Oldie but Goodie: 'Good Shepherd' Taps Into Blue-Blooded Vein of Secrecy Matt Damon plays a coldhearted CIA agent in Robert De Niro's convoluted spy tale. Matt Damon plays a coldhearted CIA agent in Robert De Niro's convoluted spy tale. By Stephen Hunter
Gentlemen do not read each other's mail, unless of course they don't want to be wiped off the face of the Earth. Thus was born the Office of Strategic Services in 1942 and then the Central Intelligence Agency in 1947, expressly to read other gentlemen's mail.
But once you enter that neck of the woods, the problems do not go away. They multiply. Who reads the mail of our fellows who read the other fellows' mail? And who reads their mail? And on and on it goes, a wilderness of penetrated missives called counterintelligence, and that is the subject proper of Robert De Niro's brilliant if uncompromising movie "The Good Shepherd."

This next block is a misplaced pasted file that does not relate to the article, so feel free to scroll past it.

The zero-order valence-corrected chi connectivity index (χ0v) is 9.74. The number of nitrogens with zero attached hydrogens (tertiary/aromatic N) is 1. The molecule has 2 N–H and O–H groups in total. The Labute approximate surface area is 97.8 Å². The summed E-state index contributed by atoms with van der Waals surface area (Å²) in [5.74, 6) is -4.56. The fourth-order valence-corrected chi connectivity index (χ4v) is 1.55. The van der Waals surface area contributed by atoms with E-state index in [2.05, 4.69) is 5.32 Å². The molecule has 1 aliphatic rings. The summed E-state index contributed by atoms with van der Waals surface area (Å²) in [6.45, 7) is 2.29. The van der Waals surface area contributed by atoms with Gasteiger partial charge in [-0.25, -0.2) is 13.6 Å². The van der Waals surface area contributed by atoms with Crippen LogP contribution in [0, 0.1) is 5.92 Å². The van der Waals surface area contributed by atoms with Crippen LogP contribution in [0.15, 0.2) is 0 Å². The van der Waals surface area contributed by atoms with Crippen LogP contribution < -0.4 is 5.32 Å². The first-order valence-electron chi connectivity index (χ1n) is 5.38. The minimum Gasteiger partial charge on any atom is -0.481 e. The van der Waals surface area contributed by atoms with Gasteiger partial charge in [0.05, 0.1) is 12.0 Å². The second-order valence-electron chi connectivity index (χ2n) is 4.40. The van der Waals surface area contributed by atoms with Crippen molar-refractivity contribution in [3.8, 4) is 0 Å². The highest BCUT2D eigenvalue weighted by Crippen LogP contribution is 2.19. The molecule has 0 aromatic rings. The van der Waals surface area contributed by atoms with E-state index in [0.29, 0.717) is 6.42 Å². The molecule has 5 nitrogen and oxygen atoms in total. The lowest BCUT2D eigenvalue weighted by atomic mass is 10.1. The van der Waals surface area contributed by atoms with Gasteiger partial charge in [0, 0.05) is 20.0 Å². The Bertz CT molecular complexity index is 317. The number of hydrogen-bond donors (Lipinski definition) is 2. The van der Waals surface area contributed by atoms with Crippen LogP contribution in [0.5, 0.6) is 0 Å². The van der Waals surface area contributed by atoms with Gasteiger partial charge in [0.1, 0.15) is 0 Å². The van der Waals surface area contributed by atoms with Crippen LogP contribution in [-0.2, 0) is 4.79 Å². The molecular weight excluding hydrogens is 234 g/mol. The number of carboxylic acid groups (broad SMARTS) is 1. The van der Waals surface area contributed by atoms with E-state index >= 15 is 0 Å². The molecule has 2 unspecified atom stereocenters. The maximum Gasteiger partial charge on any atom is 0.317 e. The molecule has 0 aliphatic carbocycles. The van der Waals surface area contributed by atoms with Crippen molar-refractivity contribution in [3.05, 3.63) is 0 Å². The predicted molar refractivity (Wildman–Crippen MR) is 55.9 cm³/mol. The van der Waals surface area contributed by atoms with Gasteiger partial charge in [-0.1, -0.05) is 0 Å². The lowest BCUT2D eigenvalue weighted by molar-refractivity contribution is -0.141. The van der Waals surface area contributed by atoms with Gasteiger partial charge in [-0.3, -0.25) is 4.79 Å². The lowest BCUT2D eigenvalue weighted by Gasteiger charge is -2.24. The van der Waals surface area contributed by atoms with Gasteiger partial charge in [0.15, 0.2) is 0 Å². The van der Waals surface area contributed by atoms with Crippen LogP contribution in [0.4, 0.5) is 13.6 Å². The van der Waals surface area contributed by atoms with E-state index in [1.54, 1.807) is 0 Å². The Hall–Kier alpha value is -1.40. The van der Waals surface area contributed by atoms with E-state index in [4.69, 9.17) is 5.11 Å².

The film is a roman a clef loosely linked to a CIA officer of some fame named James Jesus Angleton -- code name "Mother" -- who became head of the company's counterintelligence division, and thus was tasked with reading the mail of our mail-readers. He was brilliant and dedicated, but maybe he read a little too much mail by the end. His job was to find the goblins in the woodpile, and by the end he saw goblins under every log. The movie's impossible mission, which it decides to accept, is to explain this to us.